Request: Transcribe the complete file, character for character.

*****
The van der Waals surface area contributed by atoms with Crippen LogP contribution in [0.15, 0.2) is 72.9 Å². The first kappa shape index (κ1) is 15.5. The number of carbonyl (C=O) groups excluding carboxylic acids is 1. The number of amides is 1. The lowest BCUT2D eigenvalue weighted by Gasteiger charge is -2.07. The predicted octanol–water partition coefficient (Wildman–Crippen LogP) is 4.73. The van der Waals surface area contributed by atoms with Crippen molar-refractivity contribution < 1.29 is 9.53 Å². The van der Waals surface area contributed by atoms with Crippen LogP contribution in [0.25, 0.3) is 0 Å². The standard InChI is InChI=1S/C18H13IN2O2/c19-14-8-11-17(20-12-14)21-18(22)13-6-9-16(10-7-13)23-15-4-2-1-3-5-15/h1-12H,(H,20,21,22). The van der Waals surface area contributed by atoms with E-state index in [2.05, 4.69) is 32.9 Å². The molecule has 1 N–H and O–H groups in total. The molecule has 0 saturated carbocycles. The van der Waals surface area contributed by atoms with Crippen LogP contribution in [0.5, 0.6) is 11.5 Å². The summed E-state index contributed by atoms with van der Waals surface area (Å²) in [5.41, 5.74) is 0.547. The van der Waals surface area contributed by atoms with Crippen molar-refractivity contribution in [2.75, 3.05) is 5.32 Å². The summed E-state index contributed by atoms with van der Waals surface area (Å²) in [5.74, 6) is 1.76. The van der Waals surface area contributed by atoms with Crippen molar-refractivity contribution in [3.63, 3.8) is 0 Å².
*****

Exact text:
The van der Waals surface area contributed by atoms with Crippen LogP contribution in [0.15, 0.2) is 72.9 Å². The first kappa shape index (κ1) is 15.5. The number of carbonyl (C=O) groups excluding carboxylic acids is 1. The number of amides is 1. The lowest BCUT2D eigenvalue weighted by Gasteiger charge is -2.07. The predicted octanol–water partition coefficient (Wildman–Crippen LogP) is 4.73. The van der Waals surface area contributed by atoms with Crippen molar-refractivity contribution < 1.29 is 9.53 Å². The van der Waals surface area contributed by atoms with Crippen LogP contribution in [0.25, 0.3) is 0 Å². The standard InChI is InChI=1S/C18H13IN2O2/c19-14-8-11-17(20-12-14)21-18(22)13-6-9-16(10-7-13)23-15-4-2-1-3-5-15/h1-12H,(H,20,21,22). The van der Waals surface area contributed by atoms with E-state index in [2.05, 4.69) is 32.9 Å². The molecule has 1 N–H and O–H groups in total. The molecule has 0 saturated carbocycles. The van der Waals surface area contributed by atoms with Crippen LogP contribution in [0.5, 0.6) is 11.5 Å². The summed E-state index contributed by atoms with van der Waals surface area (Å²) in [5.41, 5.74) is 0.547. The van der Waals surface area contributed by atoms with Crippen molar-refractivity contribution in [2.75, 3.05) is 5.32 Å². The summed E-state index contributed by atoms with van der Waals surface area (Å²) in [5.74, 6) is 1.76. The van der Waals surface area contributed by atoms with Crippen molar-refractivity contribution in [3.63, 3.8) is 0 Å².